How to Play Pai Gow Poker Online

If you’ve ever had the chance to play at one of California’s many great card rooms, you might have noticed there’s one section where the people always seem to be having a good time. Chances are they’re playing Pai Gow Poker. This is a fun game that’s played at a fairly relaxed pace, but has just enough strategy to keep you engaged. And you don’t have to be in California; you can play the Pai Gow Poker game at Bovada Casino anytime you like. Let’s see what makes this game so popular.

Online Pai Gow Poker Guide - Bovada Casino

Pai Gow Poker Overview

You may have heard of the ancient Chinese dominoes game called pai gow, which you can also play at card rooms in California, and at casinos in Las Vegas and around the world. There used to be a card room in east Los Angeles called the California Bell Casino; Sam Torosian bought the Bell club in 1984, and one year later, decided to invent a new game to drum up some business. He took the basic principles of pai gow, adapted them for use with playing cards, and just like that, Pai Gow Poker was born.

Unfortunately for Torosian, he got some bad advice (apparently from poker legend Mike Caro) about whether he could patent the game he invented. He didn’t, so when Pai Gow Poker quickly became a big hit across the United States, Torosian missed out on what could have been $100 million in royalties. But at least his casino was busy – for a while. It closed in 1988.


The thing about pai gow that inspired Torosian was the way the players split their dominoes into two hands: the front hand, and the rear hand. Then the hands are compared to the Dealer’s to see who wins. Torosian thought something similar would work with playing cards. When you play Pai Gow Poker, you place your bet, then receive seven cards from the standard 52-card deck, plus a Joker. You then divide those cards into two hands: Your front hand gets two cards, and your rear hand gets five cards.

The object of Pai Gow Poker is to make stronger hands than the Dealer’s. Your front hand is compared to the Dealer’s front hand, and your rear hand to their rear hand. If both your hands are stronger, you win the bet and get paid out at even money, minus a 5% commission. If both the Dealer’s hands are stronger, you lose the bet. If you have one strong hand and the Dealer has the other, it’s a push, and your original bet is returned to you. Any ties with the front or rear hands go to the Dealer.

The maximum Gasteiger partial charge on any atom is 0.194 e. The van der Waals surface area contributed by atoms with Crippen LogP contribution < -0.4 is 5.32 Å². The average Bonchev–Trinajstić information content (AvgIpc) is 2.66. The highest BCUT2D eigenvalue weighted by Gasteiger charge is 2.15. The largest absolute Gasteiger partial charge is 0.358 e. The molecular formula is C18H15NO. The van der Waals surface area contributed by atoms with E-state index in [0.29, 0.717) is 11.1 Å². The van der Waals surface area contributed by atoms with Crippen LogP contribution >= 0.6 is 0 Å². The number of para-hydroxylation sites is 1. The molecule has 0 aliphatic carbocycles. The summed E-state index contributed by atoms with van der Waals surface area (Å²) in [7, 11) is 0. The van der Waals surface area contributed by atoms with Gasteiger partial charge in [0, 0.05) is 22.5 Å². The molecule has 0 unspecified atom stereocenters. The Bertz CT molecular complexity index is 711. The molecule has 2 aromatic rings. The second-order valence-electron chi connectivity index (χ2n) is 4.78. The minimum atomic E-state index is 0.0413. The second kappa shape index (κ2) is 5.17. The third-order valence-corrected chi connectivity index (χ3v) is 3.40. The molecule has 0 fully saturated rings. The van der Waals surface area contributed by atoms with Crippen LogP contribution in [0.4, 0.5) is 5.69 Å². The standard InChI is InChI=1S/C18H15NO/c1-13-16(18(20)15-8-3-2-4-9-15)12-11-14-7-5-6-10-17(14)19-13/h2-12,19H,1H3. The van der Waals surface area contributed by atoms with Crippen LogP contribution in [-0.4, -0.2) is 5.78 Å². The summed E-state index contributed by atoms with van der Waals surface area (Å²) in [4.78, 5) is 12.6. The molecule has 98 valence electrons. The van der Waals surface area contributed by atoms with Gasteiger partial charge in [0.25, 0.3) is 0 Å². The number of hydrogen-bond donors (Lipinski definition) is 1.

Pai Gow Poker uses the standard hand rankings for poker, with a few exceptions. The Joker in question is a “semi-wild” card that you can use to complete Straights or Flushes. If the Joker is used for any other purpose, it’s considered an Ace; that means you can get Five of a Kind in Pai Gow Poker, but only if you have four Aces and the Joker. This is the highest-ranking hand in the game – it even beats a Royal Flush.

One other twist with the hand rankings: In regular poker, the lowest Straight you can make is the wheel: Five-Four-Three-Deuce-Ace. In Pai Gow Poker, the wheel is the second-highest Straight, behind only the Broadway Straight (Ace-King-Queen-Jack-Ten). Otherwise, the usual hand rankings apply. Note that with your 2-card front hand, you either have a Pair or you don’t. Two consecutive cards don’t count as a Straight, and two suited cards don’t count as a Flush.

Online Pai Gow Poker Guide - Bovada Casino

Odds and House Edge 

There are some other special bets you can make when you’re at the live casino, and you can even act as the Banker, which allows you to bet against the Dealer and the other players at the table. However, when you play Pai Gow Poker online at Bovada, it’s just you versus the Dealer, playing by the rules laid out above. Once you know these rules, you can use a little math to figure out your chances of making any particular 5-card hand. Here’s the breakdown:

Five of a Kind: 0.000732% 

Straight or Royal Flush: 0.137%

Four of a Kind: 0.199%

Full House: 2.72%

Flush: 4.00%

Straight: 7.29%

Three of a Kind: 4.85%

Two Pair: 23.1%

One Pair: 41.7%

High Card: 16.1%ds.

As for your 2-card Pai Gow Poker hand, there’s a roughly 13.39% chance you’ll have a Pair, although it ultimately depends on how you decide to split your cards. Put all those numbers together, and you’ll end up with a house edge of around 2.5%– not too shabby. That’s even better than the house edge for European Roulette (2.7%). But that’s if you play your cards the right way.


How to Play Pai Gow Poker